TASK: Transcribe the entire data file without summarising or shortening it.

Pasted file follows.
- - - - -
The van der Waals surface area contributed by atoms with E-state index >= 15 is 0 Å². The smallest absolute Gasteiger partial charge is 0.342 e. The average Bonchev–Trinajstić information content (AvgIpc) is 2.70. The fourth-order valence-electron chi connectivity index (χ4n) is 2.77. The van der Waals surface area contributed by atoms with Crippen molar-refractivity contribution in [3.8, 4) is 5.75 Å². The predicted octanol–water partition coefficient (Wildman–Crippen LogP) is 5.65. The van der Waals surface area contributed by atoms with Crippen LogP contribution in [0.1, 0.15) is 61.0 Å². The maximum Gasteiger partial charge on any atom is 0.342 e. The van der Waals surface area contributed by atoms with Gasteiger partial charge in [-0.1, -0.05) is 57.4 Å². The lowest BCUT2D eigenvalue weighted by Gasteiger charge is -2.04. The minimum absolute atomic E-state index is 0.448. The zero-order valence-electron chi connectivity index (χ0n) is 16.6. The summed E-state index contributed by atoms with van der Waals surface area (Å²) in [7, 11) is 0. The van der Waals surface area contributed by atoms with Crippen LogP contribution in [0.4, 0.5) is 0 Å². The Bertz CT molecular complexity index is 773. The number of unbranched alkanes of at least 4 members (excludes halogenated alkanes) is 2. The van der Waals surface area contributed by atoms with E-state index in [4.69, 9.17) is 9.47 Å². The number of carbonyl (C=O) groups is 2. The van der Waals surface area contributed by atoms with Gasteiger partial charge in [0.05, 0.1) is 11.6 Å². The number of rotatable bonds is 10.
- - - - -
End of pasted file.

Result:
The van der Waals surface area contributed by atoms with E-state index >= 15 is 0 Å². The smallest absolute Gasteiger partial charge is 0.342 e. The average Bonchev–Trinajstić information content (AvgIpc) is 2.70. The fourth-order valence-electron chi connectivity index (χ4n) is 2.77. The van der Waals surface area contributed by atoms with Crippen molar-refractivity contribution in [3.8, 4) is 5.75 Å². The predicted octanol–water partition coefficient (Wildman–Crippen LogP) is 5.65. The van der Waals surface area contributed by atoms with Crippen LogP contribution in [0.1, 0.15) is 61.0 Å². The maximum Gasteiger partial charge on any atom is 0.342 e. The van der Waals surface area contributed by atoms with Gasteiger partial charge in [-0.1, -0.05) is 57.4 Å². The lowest BCUT2D eigenvalue weighted by Gasteiger charge is -2.04. The minimum absolute atomic E-state index is 0.448. The zero-order valence-electron chi connectivity index (χ0n) is 16.6. The summed E-state index contributed by atoms with van der Waals surface area (Å²) in [7, 11) is 0. The van der Waals surface area contributed by atoms with Crippen LogP contribution in [0.4, 0.5) is 0 Å². The Bertz CT molecular complexity index is 773. The number of unbranched alkanes of at least 4 members (excludes halogenated alkanes) is 2. The van der Waals surface area contributed by atoms with E-state index in [4.69, 9.17) is 9.47 Å². The number of carbonyl (C=O) groups is 2. The van der Waals surface area contributed by atoms with Gasteiger partial charge in [0.05, 0.1) is 11.6 Å². The number of rotatable bonds is 10.